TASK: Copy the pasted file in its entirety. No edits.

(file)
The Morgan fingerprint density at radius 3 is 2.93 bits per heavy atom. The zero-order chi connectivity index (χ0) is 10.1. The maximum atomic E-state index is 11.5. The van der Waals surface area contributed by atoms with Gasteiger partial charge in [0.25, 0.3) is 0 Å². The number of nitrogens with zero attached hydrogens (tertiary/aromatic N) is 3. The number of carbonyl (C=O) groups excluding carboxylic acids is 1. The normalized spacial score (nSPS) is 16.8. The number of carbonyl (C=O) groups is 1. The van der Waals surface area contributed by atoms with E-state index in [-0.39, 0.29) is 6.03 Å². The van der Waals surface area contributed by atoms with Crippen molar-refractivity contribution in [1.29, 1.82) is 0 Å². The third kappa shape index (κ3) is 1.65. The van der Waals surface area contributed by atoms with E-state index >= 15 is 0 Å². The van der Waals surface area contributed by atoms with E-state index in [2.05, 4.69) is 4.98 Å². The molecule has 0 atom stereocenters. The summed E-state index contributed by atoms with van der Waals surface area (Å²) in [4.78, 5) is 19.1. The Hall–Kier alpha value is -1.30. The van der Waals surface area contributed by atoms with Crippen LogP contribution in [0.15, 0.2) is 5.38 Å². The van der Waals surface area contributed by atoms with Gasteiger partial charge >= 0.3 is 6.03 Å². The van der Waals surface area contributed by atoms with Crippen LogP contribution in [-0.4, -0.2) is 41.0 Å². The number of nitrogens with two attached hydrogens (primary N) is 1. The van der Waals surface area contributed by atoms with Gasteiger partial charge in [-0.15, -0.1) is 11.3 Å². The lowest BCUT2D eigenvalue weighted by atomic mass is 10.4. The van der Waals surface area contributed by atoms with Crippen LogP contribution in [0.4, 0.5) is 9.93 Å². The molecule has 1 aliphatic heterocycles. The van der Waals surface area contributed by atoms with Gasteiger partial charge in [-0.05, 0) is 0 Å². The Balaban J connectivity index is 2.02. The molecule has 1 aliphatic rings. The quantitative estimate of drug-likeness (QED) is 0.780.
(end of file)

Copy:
The Morgan fingerprint density at radius 3 is 2.93 bits per heavy atom. The zero-order chi connectivity index (χ0) is 10.1. The maximum atomic E-state index is 11.5. The van der Waals surface area contributed by atoms with Gasteiger partial charge in [0.25, 0.3) is 0 Å². The number of nitrogens with zero attached hydrogens (tertiary/aromatic N) is 3. The number of carbonyl (C=O) groups excluding carboxylic acids is 1. The normalized spacial score (nSPS) is 16.8. The number of carbonyl (C=O) groups is 1. The van der Waals surface area contributed by atoms with E-state index in [-0.39, 0.29) is 6.03 Å². The van der Waals surface area contributed by atoms with Crippen molar-refractivity contribution in [1.29, 1.82) is 0 Å². The third kappa shape index (κ3) is 1.65. The van der Waals surface area contributed by atoms with E-state index >= 15 is 0 Å². The van der Waals surface area contributed by atoms with E-state index in [2.05, 4.69) is 4.98 Å². The molecule has 0 atom stereocenters. The summed E-state index contributed by atoms with van der Waals surface area (Å²) in [4.78, 5) is 19.1. The Hall–Kier alpha value is -1.30. The van der Waals surface area contributed by atoms with Crippen LogP contribution in [0.15, 0.2) is 5.38 Å². The van der Waals surface area contributed by atoms with Gasteiger partial charge >= 0.3 is 6.03 Å². The van der Waals surface area contributed by atoms with Crippen LogP contribution in [-0.4, -0.2) is 41.0 Å². The number of nitrogens with two attached hydrogens (primary N) is 1. The van der Waals surface area contributed by atoms with Gasteiger partial charge in [-0.15, -0.1) is 11.3 Å². The lowest BCUT2D eigenvalue weighted by atomic mass is 10.4. The van der Waals surface area contributed by atoms with Crippen LogP contribution in [0.4, 0.5) is 9.93 Å². The molecule has 1 aliphatic heterocycles. The van der Waals surface area contributed by atoms with Gasteiger partial charge in [-0.05, 0) is 0 Å². The Balaban J connectivity index is 2.02. The molecule has 1 aliphatic rings. The quantitative estimate of drug-likeness (QED) is 0.780.